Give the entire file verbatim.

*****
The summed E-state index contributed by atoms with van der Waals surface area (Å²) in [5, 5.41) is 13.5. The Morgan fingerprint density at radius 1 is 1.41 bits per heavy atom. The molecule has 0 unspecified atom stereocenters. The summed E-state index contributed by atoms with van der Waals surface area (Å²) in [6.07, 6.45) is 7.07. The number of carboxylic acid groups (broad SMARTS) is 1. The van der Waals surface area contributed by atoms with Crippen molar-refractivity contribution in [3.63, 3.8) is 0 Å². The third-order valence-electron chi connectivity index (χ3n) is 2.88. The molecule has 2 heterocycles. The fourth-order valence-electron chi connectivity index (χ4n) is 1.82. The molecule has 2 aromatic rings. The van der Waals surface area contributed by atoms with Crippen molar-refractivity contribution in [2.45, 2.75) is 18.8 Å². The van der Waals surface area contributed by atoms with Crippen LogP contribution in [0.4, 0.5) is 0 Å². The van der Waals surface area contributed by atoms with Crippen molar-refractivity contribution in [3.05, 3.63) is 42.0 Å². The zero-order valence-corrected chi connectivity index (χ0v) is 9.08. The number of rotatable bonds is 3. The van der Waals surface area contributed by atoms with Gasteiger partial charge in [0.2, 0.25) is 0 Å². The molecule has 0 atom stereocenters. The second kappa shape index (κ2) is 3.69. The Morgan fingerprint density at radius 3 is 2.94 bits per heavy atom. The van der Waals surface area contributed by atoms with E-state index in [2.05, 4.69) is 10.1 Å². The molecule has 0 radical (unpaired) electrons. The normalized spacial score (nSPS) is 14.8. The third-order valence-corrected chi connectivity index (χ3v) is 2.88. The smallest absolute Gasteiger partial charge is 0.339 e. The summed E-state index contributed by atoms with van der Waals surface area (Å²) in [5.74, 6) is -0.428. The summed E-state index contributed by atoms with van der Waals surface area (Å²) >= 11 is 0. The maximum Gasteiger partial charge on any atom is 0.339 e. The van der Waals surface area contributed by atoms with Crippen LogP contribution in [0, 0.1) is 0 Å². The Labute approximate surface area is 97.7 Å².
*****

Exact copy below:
The summed E-state index contributed by atoms with van der Waals surface area (Å²) in [5, 5.41) is 13.5. The Morgan fingerprint density at radius 1 is 1.41 bits per heavy atom. The molecule has 0 unspecified atom stereocenters. The summed E-state index contributed by atoms with van der Waals surface area (Å²) in [6.07, 6.45) is 7.07. The number of carboxylic acid groups (broad SMARTS) is 1. The van der Waals surface area contributed by atoms with Crippen molar-refractivity contribution in [3.63, 3.8) is 0 Å². The third-order valence-electron chi connectivity index (χ3n) is 2.88. The molecule has 2 heterocycles. The fourth-order valence-electron chi connectivity index (χ4n) is 1.82. The molecule has 2 aromatic rings. The van der Waals surface area contributed by atoms with Crippen molar-refractivity contribution in [2.45, 2.75) is 18.8 Å². The van der Waals surface area contributed by atoms with Crippen LogP contribution in [0.4, 0.5) is 0 Å². The van der Waals surface area contributed by atoms with Crippen molar-refractivity contribution in [3.05, 3.63) is 42.0 Å². The zero-order valence-corrected chi connectivity index (χ0v) is 9.08. The number of rotatable bonds is 3. The van der Waals surface area contributed by atoms with Gasteiger partial charge in [0.2, 0.25) is 0 Å². The molecule has 0 atom stereocenters. The second kappa shape index (κ2) is 3.69. The Morgan fingerprint density at radius 3 is 2.94 bits per heavy atom. The van der Waals surface area contributed by atoms with E-state index in [2.05, 4.69) is 10.1 Å². The molecule has 0 radical (unpaired) electrons. The normalized spacial score (nSPS) is 14.8. The third-order valence-corrected chi connectivity index (χ3v) is 2.88. The smallest absolute Gasteiger partial charge is 0.339 e. The summed E-state index contributed by atoms with van der Waals surface area (Å²) in [5.74, 6) is -0.428. The summed E-state index contributed by atoms with van der Waals surface area (Å²) >= 11 is 0. The maximum Gasteiger partial charge on any atom is 0.339 e. The van der Waals surface area contributed by atoms with Crippen LogP contribution in [0, 0.1) is 0 Å². The Labute approximate surface area is 97.7 Å².